Though he told Niembro in that interview last week when he was a player his every departure from his homeland was marked by salty discharges from his eyes, pegamequemegusta reckons Maradona would be happy to get to South Africa as soon as possible. He was on tv last night in yet another interview, an ego massage chirpier than an afternoon at Ian Holloway’s house, to be feted in the greatest fete since the Marley Grange bake sale of 1991 (when all but three walnutty cakes were sold), but he looked tired. Diego was across town doing what he does best – talking. So much so, indeed that by the time he appeared on Canal 13 last night he was quite out of breath. for the first while. María Laura Santillán y Santo Biasatti got him feeling comfortable, however, with a good ego massage. Argentinian Pride, ‘the jersey’ and Maradona being a legend came up quite frequently. Indeed, the occasion even prompted him to make one of his old socialist comments: “No, María, we’re not under any pressure. The guy who goes out looking for work for 14 hours a day to try and provide for his family, he’s under pressure.” Vamos, Diego, the presidency won’t be too far off if you nail this one, we thought.

La Presidenta proves she and Diego could well exchange posts without missing a beat

Yet pegamequemegusta felt we had heard that one before… My God, could it be that such is the pressure to talk these days that Diego might run out of charm. What kind of a world would it be if we had to listen to Maradona everyday? The World Cup will certainly be his biggest test yet: can he stay interesting? This later interview was just a Richard & Judy affair, however, a fluffing exercise where he was asked such probing questions as what he planned to pack for the World Cup: “Well i’m not going to pack much stuff ’cause the important thing is what we bring back.” Yet our fears were allayed – Diego was all talked out. He had spent the day holding court before the assembled media, and many was the pearl his most regal of beards did proffer.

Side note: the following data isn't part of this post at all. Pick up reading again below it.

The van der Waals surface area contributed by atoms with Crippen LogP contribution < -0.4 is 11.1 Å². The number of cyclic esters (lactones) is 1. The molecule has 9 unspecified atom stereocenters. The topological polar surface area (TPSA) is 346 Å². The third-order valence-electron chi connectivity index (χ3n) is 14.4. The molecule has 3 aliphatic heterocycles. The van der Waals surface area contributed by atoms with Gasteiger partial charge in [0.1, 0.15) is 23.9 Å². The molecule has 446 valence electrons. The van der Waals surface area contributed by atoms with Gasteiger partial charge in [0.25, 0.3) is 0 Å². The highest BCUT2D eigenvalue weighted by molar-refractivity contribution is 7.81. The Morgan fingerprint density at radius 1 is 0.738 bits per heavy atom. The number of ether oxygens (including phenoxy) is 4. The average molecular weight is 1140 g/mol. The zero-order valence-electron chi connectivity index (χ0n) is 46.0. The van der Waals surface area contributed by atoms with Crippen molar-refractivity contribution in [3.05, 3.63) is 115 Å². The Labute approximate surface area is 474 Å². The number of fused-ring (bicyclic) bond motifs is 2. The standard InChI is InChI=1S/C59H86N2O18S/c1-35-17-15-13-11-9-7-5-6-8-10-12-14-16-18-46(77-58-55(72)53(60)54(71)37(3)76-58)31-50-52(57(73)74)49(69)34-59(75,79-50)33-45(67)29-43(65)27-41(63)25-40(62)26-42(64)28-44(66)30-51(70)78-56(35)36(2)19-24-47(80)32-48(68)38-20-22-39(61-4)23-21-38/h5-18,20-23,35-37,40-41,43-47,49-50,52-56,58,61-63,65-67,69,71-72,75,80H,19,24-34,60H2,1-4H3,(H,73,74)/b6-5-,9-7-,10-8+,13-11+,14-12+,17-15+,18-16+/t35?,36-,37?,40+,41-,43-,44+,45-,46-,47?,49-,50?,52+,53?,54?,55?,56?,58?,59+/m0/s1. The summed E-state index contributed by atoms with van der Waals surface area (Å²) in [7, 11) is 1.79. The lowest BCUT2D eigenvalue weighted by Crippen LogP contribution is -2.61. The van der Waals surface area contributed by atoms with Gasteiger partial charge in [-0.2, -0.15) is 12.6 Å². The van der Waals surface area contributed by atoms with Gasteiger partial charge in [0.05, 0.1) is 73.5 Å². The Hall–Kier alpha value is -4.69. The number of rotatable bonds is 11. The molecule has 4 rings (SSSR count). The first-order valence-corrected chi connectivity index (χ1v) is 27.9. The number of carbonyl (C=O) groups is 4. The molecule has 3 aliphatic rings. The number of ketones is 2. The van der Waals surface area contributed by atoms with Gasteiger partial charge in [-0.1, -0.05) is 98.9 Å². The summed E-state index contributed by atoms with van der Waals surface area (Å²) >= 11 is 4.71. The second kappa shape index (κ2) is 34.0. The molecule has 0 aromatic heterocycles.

On Messi

The first topic of the day was, inevitably, Messi. Maradona has been thoroughly chuffed with Lio since his foulmouthed, indeed, Diego-like outburst last week upon his coronation with Barcelona last week: “Visca el Barca! Visca Catalunya! And long live Argen-fuckin-tina!” It seems as if all the media harpying has ultimately served to piss Messi off enough to make the greatest player in the world feel he still has plenty to prove. Hence he showed up a few days early this week for training in Ezeiza and Maradona been licking his chops all week. The manager has no doubts but that his star man is enchufado: “If he’s on the same wavelength as Mascherano, Heinze, Verón, and if we can get across our message, then I think he’ll be 100% at the World Cup.” About marking: “They’re going to mark him to death, deffo, but we’ll have him trained mentally. Physically there’s nothing more to do, Barcelona already did that work, but we’ll give him mental training, make sure he’s got the intensity you need for a World Cup. Everyone’s going to seek him out and he’s going to have to deal with it.”

  • Is he going to be the number 10?
  • Yes, he’s going to be the number 10.